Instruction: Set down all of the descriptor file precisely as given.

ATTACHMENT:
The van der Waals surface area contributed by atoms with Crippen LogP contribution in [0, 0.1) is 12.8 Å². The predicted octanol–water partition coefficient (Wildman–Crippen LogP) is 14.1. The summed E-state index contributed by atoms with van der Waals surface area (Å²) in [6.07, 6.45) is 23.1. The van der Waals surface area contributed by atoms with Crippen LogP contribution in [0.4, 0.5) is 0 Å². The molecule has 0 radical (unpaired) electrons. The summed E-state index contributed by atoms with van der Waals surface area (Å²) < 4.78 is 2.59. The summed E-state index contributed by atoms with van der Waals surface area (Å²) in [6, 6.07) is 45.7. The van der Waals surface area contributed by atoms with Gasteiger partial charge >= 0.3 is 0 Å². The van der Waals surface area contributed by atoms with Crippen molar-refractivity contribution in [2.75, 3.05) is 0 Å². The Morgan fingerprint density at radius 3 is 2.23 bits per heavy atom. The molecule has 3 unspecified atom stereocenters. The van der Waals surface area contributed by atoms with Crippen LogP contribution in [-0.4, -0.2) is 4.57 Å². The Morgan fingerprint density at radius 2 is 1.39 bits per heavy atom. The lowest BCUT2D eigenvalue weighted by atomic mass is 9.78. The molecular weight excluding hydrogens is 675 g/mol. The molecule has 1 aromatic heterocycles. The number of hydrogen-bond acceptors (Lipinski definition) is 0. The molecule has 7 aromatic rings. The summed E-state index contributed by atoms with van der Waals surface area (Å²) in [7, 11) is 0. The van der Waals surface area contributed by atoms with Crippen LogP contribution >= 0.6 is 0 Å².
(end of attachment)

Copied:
The van der Waals surface area contributed by atoms with Crippen LogP contribution in [0, 0.1) is 12.8 Å². The predicted octanol–water partition coefficient (Wildman–Crippen LogP) is 14.1. The summed E-state index contributed by atoms with van der Waals surface area (Å²) in [6.07, 6.45) is 23.1. The van der Waals surface area contributed by atoms with Crippen LogP contribution in [0.4, 0.5) is 0 Å². The molecule has 0 radical (unpaired) electrons. The summed E-state index contributed by atoms with van der Waals surface area (Å²) < 4.78 is 2.59. The summed E-state index contributed by atoms with van der Waals surface area (Å²) in [6, 6.07) is 45.7. The van der Waals surface area contributed by atoms with Gasteiger partial charge >= 0.3 is 0 Å². The van der Waals surface area contributed by atoms with Crippen molar-refractivity contribution in [2.75, 3.05) is 0 Å². The Morgan fingerprint density at radius 3 is 2.23 bits per heavy atom. The molecule has 3 unspecified atom stereocenters. The van der Waals surface area contributed by atoms with Crippen LogP contribution in [-0.4, -0.2) is 4.57 Å². The Morgan fingerprint density at radius 2 is 1.39 bits per heavy atom. The lowest BCUT2D eigenvalue weighted by atomic mass is 9.78. The molecular weight excluding hydrogens is 675 g/mol. The molecule has 1 aromatic heterocycles. The number of hydrogen-bond acceptors (Lipinski definition) is 0. The molecule has 7 aromatic rings. The summed E-state index contributed by atoms with van der Waals surface area (Å²) in [7, 11) is 0. The van der Waals surface area contributed by atoms with Crippen LogP contribution >= 0.6 is 0 Å².